Getting There First

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(Tork, caveman engineer, the first engineer in history, make that pre-history, returns for this week on engineeringdaze.com, however, due to Tork’s lack of understanding of time, his escapades are spread over two weeks .)

Tork, caveman engineer, was like other cavemen. He wanted to be the first to the inlet of water in the morning. No one went out before it was light, all leaving their cave at sunrise. This often created a traffic jam of sorts on the paths the cavemen had worn down in the jungle.

Tork realized that different paths took different amounts of time when different numbers of cavemen were on the paths. He calculated, with a few experiments, how to best navigate the paths to get to the water pool first. He could not run the fastest, but he understood traffic, and peak traffic volumes and alternate routes. He would have really benefited from sensors, traffic algorithms, and a telecommunications network, but Tork was just pleased to get to the water before Zonk relieved himself upstream. Next on Tork’s agenda was building a good wastewater treatment facility, or at least educating the Zonk’s of the world about proper “dewatering” procedures.

Move Rock

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(Tork, caveman engineer, the first engineer in history, make that pre-history, returns for this week on engineeringdaze.com, however, due to Tork’s lack of understanding of time, his escapades are spread over two weeks .)

Cavemen knew that to move a rock one could place a stick under the rock and a small rock under the stick somewhere and hang on the end of the stick. They knew the basic idea of a fulcrum. But for cavemen, sometimes it worked, sometimes it didn’t.

Tork, caveman engineer, decided to help his clan out by running some calculations. That way they did not waste time trying to move a rock they couldn’t with the caveman-power they had, nor would they waste caveman-hours by getting a lot of cavemen together to move a rock that did not need the number of cavemen they collected to move the rock. Being an engineer, Tork loved efficiency.

Tork figured out the relationship with the length of the fulcrum, where the smaller rock was to be placed and the ratio of the weight of the rock to the weight needed on the other end. His calculations and “engineering” tables could be found on the wall of his cave.

The sad thing was that no one knew how much they weighed and Tork used his body’s weight as a standard and the variance was too great. So, when Tork calculated that they needed 6 cavemen to move a rock of a particular size, and they moved it with only 5 as they tried it while waiting for the 6th caveman to show up, then the cavemen society, fickle as they were, shunned Tork and his crazy ideas. What really got to Tork is that he realized his mistake and was never able to convince the other cavemen to retry his algorithm. Zonk and Klorn were heavyweights in the caveman community, so they not only messed up the experience, but also made sure that Tork’s crazy ideas about tables on walls (whatever that meant) would not be accepted by others. This alienated Tork to some extent, but, he was an engineer, so he got that. But seeing the inefficiency of his cavemen clan as they wasted valuable time moving rocks is what really frustrated him. Maybe, just maybe, one day, engineers will be accepted members of society. Or, at least, their ideas would be.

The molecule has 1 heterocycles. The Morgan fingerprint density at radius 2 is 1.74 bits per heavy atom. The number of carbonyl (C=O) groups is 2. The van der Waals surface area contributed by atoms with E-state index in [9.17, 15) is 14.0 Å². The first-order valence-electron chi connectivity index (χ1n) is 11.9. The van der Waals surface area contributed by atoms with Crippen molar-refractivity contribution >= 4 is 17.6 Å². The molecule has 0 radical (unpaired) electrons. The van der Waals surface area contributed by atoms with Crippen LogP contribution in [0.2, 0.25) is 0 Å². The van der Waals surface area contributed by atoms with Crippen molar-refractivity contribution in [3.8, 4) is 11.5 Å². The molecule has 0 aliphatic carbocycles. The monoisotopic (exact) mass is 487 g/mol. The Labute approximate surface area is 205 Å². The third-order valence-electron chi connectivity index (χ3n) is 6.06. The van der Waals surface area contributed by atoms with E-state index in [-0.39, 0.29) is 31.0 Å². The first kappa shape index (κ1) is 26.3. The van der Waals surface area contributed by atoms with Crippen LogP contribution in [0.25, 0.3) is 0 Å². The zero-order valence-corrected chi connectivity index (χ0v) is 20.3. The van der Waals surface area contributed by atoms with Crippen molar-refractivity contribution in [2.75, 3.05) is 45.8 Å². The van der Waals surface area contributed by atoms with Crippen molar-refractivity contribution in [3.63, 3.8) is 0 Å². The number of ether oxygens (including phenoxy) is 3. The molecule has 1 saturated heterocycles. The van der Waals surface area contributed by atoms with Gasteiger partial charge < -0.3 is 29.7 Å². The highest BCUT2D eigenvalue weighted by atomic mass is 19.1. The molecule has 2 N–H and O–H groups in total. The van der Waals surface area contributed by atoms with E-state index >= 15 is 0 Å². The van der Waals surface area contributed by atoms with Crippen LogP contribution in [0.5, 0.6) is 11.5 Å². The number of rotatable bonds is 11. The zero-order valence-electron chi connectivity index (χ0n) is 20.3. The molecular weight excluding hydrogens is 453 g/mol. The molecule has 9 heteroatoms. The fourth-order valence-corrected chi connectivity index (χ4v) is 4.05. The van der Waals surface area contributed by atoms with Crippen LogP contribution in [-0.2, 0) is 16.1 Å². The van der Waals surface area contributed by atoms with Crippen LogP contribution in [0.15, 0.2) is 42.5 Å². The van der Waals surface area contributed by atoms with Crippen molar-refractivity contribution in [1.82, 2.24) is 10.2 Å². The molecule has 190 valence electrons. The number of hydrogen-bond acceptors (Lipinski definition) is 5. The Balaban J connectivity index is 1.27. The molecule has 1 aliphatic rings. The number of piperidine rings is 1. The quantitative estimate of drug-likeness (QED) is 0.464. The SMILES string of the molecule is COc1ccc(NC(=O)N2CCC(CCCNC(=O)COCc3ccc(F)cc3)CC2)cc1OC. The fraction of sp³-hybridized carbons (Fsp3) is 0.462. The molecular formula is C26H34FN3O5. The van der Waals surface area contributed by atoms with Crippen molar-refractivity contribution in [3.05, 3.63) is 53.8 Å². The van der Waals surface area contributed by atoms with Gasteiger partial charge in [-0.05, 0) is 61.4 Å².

10

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Tork, caveman engineer, the first engineer in history, make that pre-history, returns for this week on engineeringdaze.com.

 

Tork noticed that when measuring things like the volume of water in the lake, or the distance to the cute cavewoman’s cave, cave people used small numbers first, then when they need to go to a bigger measurement, they used a larger unit, but it was always a strange one. They multiplied the smaller measurement by 8. Why? Because the biggest caveman who always told all the other cavemen what to do had 8 fingers, not ten like Tork had, and most all other cavemen had.

For centuries, people blindly used this painfully difficult system of measurement based on the number 8, while the system Tork developed, based on the number 10, what became known as the Metork system, eventually lost favor with those in control who thought it might be too difficult to change systems.

Oh, how things could have been different.

Tork – Return of Caveman Engineer

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Tork, caveman engineer, the first engineer in history, make that pre-history, returns for this week on engineeringdaze.com.

Tork noticed that he could run fast. Not as fast the non-engineer cavemen, but that is a different story. He also noticed that he could run much faster than a snake, but much slower than saber-toothed tiger.

Tork got to figuring, trying make sense of the world, as any engineer would do. Tork thought, “Hmg, no legs go slow, two legs go fast, four legs go faster.”

Tork even created a table, a spreadsheet of sorts, which he posted (scrawled) on his cave wall. While making it difficult to impress cavewomen with his interior decorating skills, Tork nevertheless tried to figure out this relationship between number of legs and speed.

Then one day, Tork saw a centipede. It didn’t fit into his algorithm well – actually not at all. Tork crushed it with a rock.

In the end, Tork abandoned his attempt at this heavily biological endeavor, leaving it to the caveman a few caves down who wanted to be a caveman doctor. Tork went back to his work of providing clean water for caves, finding great uses for that new invention, the wheel, and understanding the benefits of treating waste properly – or at least locating a waste site properly.